It was several years ago when a close friend of mine opened my life to a new way of reading God’s word. It’s a devotional exercise called lectio devina. Lectio Devina simply means “divine reading.” At the heart of this exercise is a very simple notion: God wants to speak to us, but in order to hear him, we have to be willing to listen.

So, for today’s devotional I will take you through a lectio divina exercise. My hope for you is that you hear God in a new and fresh way as you listen to Him through His written word.

Luke 8:4-15
4 While a large crowd was gathering and people were coming to Jesus from town after town, he told this parable:
5 “A farmer went out to sow his seed. As he was scattering the seed, some fell along the path; it was trampled on, and the birds ate it up.
6 Some fell on rocky ground, and when it came up, the plants withered because they had no moisture.
7 Other seed fell among thorns, which grew up with it and choked the plants.
8 Still other seed fell on good soil. It came up and yielded a crop, a hundred times more than was sown.” When he said this, he called out, “Whoever has ears to hear, let them hear.”
9 His disciples asked him what this parable meant.
10 He said, “The knowledge of the secrets of the kingdom of God has been given to you, but to others I speak in parables, so that,“ ‘though seeing, they may not see; though hearing, they may not understand.’
11 “This is the meaning of the parable: The seed is the word of God.
12 Those along the path are the ones who hear, and then the devil comes and takes away the word from their hearts, so that they may not believe and be saved.
13 Those on the rocky ground are the ones who receive the word with joy when they hear it, but they have no root. They believe for a while, but in the time of testing they fall away.
14 The seed that fell among thorns stands for those who hear, but as they go on their way they are choked by life’s worries, riches and pleasures, and they do not mature.
15 But the seed on good soil stands for those with a noble and good heart, who hear the word, retain it, and by persevering produce a crop.

This is a meditation on your hearing skills – your ability to listen. Read this passage once slowly and simply listen as Jesus tells the story of the three soils.

(Pause to Read)

Now read it for a second time. This is the time you listen with your imagination. Imagine the scene Jesus is describing. Imagine the seed. Imagine what each of the soils must have looked like. Imagine what became of each of the soils (“plants withered, “chocked,” etc).

(Pause to Read)

Now read it a third time and listen with your heart. Surely this is what Jesus meant when he said, “He who has ears to hear, let him hear” (verse 8). Listen with an openness to receive, to grow, and to respond. This time read slowly. Pause for at least a minute of silence after each of the three soils is described and listen with your heart.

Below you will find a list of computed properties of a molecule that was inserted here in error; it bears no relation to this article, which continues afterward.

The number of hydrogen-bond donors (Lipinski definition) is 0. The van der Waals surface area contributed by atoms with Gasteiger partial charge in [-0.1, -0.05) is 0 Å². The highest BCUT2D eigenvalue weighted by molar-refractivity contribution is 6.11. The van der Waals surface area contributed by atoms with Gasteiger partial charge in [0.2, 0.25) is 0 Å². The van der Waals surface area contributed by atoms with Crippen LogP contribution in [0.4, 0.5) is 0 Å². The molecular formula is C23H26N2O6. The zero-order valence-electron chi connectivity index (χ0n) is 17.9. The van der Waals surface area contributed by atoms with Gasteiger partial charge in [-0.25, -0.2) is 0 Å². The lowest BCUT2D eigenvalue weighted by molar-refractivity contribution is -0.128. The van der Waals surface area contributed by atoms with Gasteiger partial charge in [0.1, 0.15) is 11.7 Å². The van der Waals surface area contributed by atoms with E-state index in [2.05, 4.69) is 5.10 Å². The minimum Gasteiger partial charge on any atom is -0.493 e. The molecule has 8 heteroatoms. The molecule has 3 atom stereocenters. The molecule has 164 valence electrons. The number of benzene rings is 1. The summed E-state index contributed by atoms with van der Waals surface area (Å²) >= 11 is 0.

(Pause to Read)

Notice the word heart is mostly made up of the word hear. Maybe it’s just a quirk of linguistic coincidence. But maybe it’s a hint of something critically important. In the story Jesus told, the seed scattered in each place is the same: the Word of God (verse 11). The soil, although different in each place, symbolizes the heart (Notice verse 12 in the phrase, “from their hearts,” and in verse 15, the phrase, “a noble and good heart.”) Through this story Jesus invites us to examine the soil of our hearts. Is it hard soil – unwilling to hear? Is it chocked soil – distracted by the noise and demands of everyday life? Is it good soil – ready to receive, ready to retain, ready to reproduce? You may want to write down your thoughts.

(Pause to Journal)

Finish your meditation exercise with this lectio experience: Close your eyes and imagine your own heart as a field of soil. What sort of soil is it? Is it rocky soil, hard of hearing? Is it soil being chocked by thorns and stress? Is it soft soil, the kind that’s ready to listen and respond?
Imagine the Gardener’s hands right now working with your heart. Is he breaking the ground? Clearing the overgrowth? Seeding? Weeding? Watering? Cultivating? Allow yourself some space and time to listen. Write down your reflections.

“Cultivate my heart, Lord, so I may catch every word that falls from heaven – every syllable of encouragement, every sentence of rebuke, every paragraph of instruction, every page of warning, help me to catch these words as the soft, fertile soil catches seeds” – Ken Gire

I pray that you have been enriched and encouraged as you have gone through this exercise. And as you continue through our time of fasting and praying, I urge you to everyday, to put yourself in a position to hear from God.
Pastor Rob

One Comment

  • Virginia says:

    This remains as relevant today reading from 2 Corinthians 4:1-18
    Thank you for this tool that I have encountered before, I was grateful to “find” it again as a reminder from our Holy Spirit
    “Fix our eyes not on what is seen,but on what is unseen. What is seen is temporary, but what is unseen is eternal”